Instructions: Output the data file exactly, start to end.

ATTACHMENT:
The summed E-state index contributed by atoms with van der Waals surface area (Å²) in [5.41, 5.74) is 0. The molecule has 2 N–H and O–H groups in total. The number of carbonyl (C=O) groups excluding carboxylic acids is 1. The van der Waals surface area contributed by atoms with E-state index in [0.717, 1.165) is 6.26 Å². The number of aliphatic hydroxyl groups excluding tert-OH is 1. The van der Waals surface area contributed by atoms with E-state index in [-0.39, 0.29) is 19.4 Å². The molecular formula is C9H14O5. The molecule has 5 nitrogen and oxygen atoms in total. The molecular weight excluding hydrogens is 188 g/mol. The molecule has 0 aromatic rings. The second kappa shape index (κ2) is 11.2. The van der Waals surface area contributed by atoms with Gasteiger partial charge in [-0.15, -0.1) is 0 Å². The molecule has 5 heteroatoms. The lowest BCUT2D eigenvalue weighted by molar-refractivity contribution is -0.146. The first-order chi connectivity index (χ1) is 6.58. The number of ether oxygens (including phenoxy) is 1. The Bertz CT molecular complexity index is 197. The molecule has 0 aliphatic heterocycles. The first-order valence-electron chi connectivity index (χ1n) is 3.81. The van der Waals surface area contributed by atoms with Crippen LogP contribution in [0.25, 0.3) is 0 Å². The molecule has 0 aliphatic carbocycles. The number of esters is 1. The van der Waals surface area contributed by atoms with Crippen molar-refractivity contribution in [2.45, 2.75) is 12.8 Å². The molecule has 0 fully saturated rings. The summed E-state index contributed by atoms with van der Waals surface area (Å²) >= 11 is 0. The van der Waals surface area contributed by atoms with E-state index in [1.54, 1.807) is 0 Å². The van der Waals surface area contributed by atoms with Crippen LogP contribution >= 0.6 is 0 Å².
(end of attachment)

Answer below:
The summed E-state index contributed by atoms with van der Waals surface area (Å²) in [5.41, 5.74) is 0. The molecule has 2 N–H and O–H groups in total. The number of carbonyl (C=O) groups excluding carboxylic acids is 1. The van der Waals surface area contributed by atoms with E-state index in [0.717, 1.165) is 6.26 Å². The number of aliphatic hydroxyl groups excluding tert-OH is 1. The van der Waals surface area contributed by atoms with E-state index in [-0.39, 0.29) is 19.4 Å². The molecular formula is C9H14O5. The molecule has 5 nitrogen and oxygen atoms in total. The molecular weight excluding hydrogens is 188 g/mol. The molecule has 0 aromatic rings. The second kappa shape index (κ2) is 11.2. The van der Waals surface area contributed by atoms with Gasteiger partial charge in [-0.15, -0.1) is 0 Å². The molecule has 5 heteroatoms. The lowest BCUT2D eigenvalue weighted by molar-refractivity contribution is -0.146. The first-order chi connectivity index (χ1) is 6.58. The number of ether oxygens (including phenoxy) is 1. The Bertz CT molecular complexity index is 197. The molecule has 0 aliphatic heterocycles. The first-order valence-electron chi connectivity index (χ1n) is 3.81. The van der Waals surface area contributed by atoms with Crippen LogP contribution in [0.25, 0.3) is 0 Å². The molecule has 0 aliphatic carbocycles. The number of esters is 1. The van der Waals surface area contributed by atoms with Crippen molar-refractivity contribution in [2.45, 2.75) is 12.8 Å². The molecule has 0 fully saturated rings. The summed E-state index contributed by atoms with van der Waals surface area (Å²) >= 11 is 0. The van der Waals surface area contributed by atoms with E-state index in [1.54, 1.807) is 0 Å². The van der Waals surface area contributed by atoms with Crippen LogP contribution >= 0.6 is 0 Å².